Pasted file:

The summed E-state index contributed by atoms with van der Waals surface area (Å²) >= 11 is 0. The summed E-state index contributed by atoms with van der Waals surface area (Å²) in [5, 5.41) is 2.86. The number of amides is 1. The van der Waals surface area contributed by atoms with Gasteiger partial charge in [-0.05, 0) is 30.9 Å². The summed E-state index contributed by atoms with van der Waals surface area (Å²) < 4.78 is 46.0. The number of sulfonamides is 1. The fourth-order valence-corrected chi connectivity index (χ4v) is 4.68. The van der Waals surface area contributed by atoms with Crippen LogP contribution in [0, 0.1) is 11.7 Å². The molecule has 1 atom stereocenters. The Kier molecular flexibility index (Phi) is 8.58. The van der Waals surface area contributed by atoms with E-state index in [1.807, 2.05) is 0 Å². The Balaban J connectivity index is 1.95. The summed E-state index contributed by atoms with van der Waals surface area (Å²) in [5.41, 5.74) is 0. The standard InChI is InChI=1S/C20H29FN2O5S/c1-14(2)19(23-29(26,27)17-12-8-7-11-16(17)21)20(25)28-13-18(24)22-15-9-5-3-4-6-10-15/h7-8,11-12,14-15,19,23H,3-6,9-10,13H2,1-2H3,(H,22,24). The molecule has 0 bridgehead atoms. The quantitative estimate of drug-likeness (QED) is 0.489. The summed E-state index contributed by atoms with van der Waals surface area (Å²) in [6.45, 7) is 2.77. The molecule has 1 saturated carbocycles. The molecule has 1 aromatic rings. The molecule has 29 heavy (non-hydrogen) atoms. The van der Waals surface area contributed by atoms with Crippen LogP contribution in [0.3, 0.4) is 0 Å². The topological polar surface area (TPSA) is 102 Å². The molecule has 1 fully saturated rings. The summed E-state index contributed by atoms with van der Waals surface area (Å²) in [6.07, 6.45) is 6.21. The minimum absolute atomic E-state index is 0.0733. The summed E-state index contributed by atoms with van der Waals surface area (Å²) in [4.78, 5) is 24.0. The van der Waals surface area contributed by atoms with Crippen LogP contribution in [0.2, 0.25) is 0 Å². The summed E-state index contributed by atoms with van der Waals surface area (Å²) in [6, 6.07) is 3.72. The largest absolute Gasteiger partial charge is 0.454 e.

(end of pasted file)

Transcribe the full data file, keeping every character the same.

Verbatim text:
The summed E-state index contributed by atoms with van der Waals surface area (Å²) >= 11 is 0. The summed E-state index contributed by atoms with van der Waals surface area (Å²) in [5, 5.41) is 2.86. The number of amides is 1. The van der Waals surface area contributed by atoms with Gasteiger partial charge in [-0.05, 0) is 30.9 Å². The summed E-state index contributed by atoms with van der Waals surface area (Å²) < 4.78 is 46.0. The number of sulfonamides is 1. The fourth-order valence-corrected chi connectivity index (χ4v) is 4.68. The van der Waals surface area contributed by atoms with Crippen LogP contribution in [0, 0.1) is 11.7 Å². The molecule has 1 atom stereocenters. The Kier molecular flexibility index (Phi) is 8.58. The van der Waals surface area contributed by atoms with E-state index in [1.807, 2.05) is 0 Å². The Balaban J connectivity index is 1.95. The summed E-state index contributed by atoms with van der Waals surface area (Å²) in [5.41, 5.74) is 0. The standard InChI is InChI=1S/C20H29FN2O5S/c1-14(2)19(23-29(26,27)17-12-8-7-11-16(17)21)20(25)28-13-18(24)22-15-9-5-3-4-6-10-15/h7-8,11-12,14-15,19,23H,3-6,9-10,13H2,1-2H3,(H,22,24). The molecule has 0 bridgehead atoms. The quantitative estimate of drug-likeness (QED) is 0.489. The summed E-state index contributed by atoms with van der Waals surface area (Å²) in [6.45, 7) is 2.77. The molecule has 1 saturated carbocycles. The molecule has 1 aromatic rings. The molecule has 29 heavy (non-hydrogen) atoms. The van der Waals surface area contributed by atoms with Crippen LogP contribution in [0.3, 0.4) is 0 Å². The topological polar surface area (TPSA) is 102 Å². The molecule has 1 fully saturated rings. The summed E-state index contributed by atoms with van der Waals surface area (Å²) in [6.07, 6.45) is 6.21. The minimum absolute atomic E-state index is 0.0733. The summed E-state index contributed by atoms with van der Waals surface area (Å²) in [4.78, 5) is 24.0. The van der Waals surface area contributed by atoms with Crippen LogP contribution in [0.2, 0.25) is 0 Å². The summed E-state index contributed by atoms with van der Waals surface area (Å²) in [6, 6.07) is 3.72. The largest absolute Gasteiger partial charge is 0.454 e.